Warplanes: Russia Places The Big Order


December 13, 2011: Six years after deciding to adopt the Yak-130 as its new advanced jet trainer, Russia has finally placed a substantial order for 55 of the aircraft. Three years ago, Russia ordered a dozen and said it was going to order a lot more. But the global recession intervened and a shortage of money delayed the big buy until now. The new Yak-130s will be delivered over the next four years. This is just in time because the existing Cold War era L-29 and L-39 trainers are rapidly falling apart. This big order also means that Russia is serious about increasing pilot quality.

The Russian Air Force received its first Yak-130s two years ago. Deliveries to the first export customer, Algeria, began last year. Production of the Yak-130 began four years ago. So far, the Russian Air Force has bought 67. Algeria has ordered 16. The Russian Air Force says it will eventually buy another 200 of them to equip four regiments of light attack aircraft. That pledge is still unconfirmed.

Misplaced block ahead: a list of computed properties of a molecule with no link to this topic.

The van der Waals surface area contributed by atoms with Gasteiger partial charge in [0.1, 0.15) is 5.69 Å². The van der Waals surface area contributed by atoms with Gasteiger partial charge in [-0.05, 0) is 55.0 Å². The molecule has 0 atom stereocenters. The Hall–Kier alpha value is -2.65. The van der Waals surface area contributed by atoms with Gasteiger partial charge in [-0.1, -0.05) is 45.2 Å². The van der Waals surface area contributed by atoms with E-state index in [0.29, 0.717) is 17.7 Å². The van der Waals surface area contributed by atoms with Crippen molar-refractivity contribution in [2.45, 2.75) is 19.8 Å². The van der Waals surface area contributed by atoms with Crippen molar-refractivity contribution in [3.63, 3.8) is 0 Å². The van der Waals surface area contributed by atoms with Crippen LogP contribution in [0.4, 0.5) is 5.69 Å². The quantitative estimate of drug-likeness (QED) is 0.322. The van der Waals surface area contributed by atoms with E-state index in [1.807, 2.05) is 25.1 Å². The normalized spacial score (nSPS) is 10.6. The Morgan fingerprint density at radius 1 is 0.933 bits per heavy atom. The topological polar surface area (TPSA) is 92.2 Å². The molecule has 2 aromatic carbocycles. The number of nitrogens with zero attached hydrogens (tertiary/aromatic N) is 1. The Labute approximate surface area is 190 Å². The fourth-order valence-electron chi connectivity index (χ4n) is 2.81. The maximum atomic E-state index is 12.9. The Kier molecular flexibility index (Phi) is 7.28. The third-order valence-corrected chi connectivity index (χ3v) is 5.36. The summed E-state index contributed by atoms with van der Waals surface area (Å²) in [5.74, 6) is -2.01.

The Yak-130 is capable of performing many of the tricky maneuvers of Russia's top fighters (like the Su-27, MiG-29, and many modern Western fighters). It can also perform as a light bomber. The nine ton aircraft has a max speed of 1,000 kilometers an hour and a flight lifetime of 10,000 hours in the air. The pilot instructor and trainee sit one behind the other and two engines make it a safer aircraft to fly. The Yak-130 can carry an external load of three tons (of bombs, missiles, or fuel tanks). Max range, on internal fuel, is 2,000 kilometers. Russia is selling the aircraft to foreign customers for about $15 million.




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